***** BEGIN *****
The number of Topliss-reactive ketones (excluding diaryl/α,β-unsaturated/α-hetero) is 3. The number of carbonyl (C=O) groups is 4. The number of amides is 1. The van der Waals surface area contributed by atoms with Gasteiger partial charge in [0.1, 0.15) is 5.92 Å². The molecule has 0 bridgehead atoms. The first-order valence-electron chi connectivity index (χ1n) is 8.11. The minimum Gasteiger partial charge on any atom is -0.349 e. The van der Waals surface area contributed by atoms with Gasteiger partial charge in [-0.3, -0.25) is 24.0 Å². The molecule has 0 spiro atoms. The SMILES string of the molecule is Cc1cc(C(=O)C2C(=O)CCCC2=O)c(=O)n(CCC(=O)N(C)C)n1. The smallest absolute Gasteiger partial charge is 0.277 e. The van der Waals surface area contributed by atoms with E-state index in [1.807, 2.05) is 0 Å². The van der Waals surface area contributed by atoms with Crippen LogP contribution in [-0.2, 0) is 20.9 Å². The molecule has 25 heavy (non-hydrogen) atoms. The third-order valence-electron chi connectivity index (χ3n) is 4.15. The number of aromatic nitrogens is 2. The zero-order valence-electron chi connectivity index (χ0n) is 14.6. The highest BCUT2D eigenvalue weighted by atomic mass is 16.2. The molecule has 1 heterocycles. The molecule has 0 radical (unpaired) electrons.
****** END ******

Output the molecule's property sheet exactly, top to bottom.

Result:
The number of Topliss-reactive ketones (excluding diaryl/α,β-unsaturated/α-hetero) is 3. The number of carbonyl (C=O) groups is 4. The number of amides is 1. The van der Waals surface area contributed by atoms with Gasteiger partial charge in [0.1, 0.15) is 5.92 Å². The molecule has 0 bridgehead atoms. The first-order valence-electron chi connectivity index (χ1n) is 8.11. The minimum Gasteiger partial charge on any atom is -0.349 e. The van der Waals surface area contributed by atoms with Gasteiger partial charge in [-0.3, -0.25) is 24.0 Å². The molecule has 0 spiro atoms. The SMILES string of the molecule is Cc1cc(C(=O)C2C(=O)CCCC2=O)c(=O)n(CCC(=O)N(C)C)n1. The smallest absolute Gasteiger partial charge is 0.277 e. The van der Waals surface area contributed by atoms with E-state index in [1.807, 2.05) is 0 Å². The van der Waals surface area contributed by atoms with Crippen LogP contribution in [-0.2, 0) is 20.9 Å². The molecule has 25 heavy (non-hydrogen) atoms. The third-order valence-electron chi connectivity index (χ3n) is 4.15. The number of aromatic nitrogens is 2. The zero-order valence-electron chi connectivity index (χ0n) is 14.6. The highest BCUT2D eigenvalue weighted by atomic mass is 16.2. The molecule has 1 heterocycles. The molecule has 0 radical (unpaired) electrons.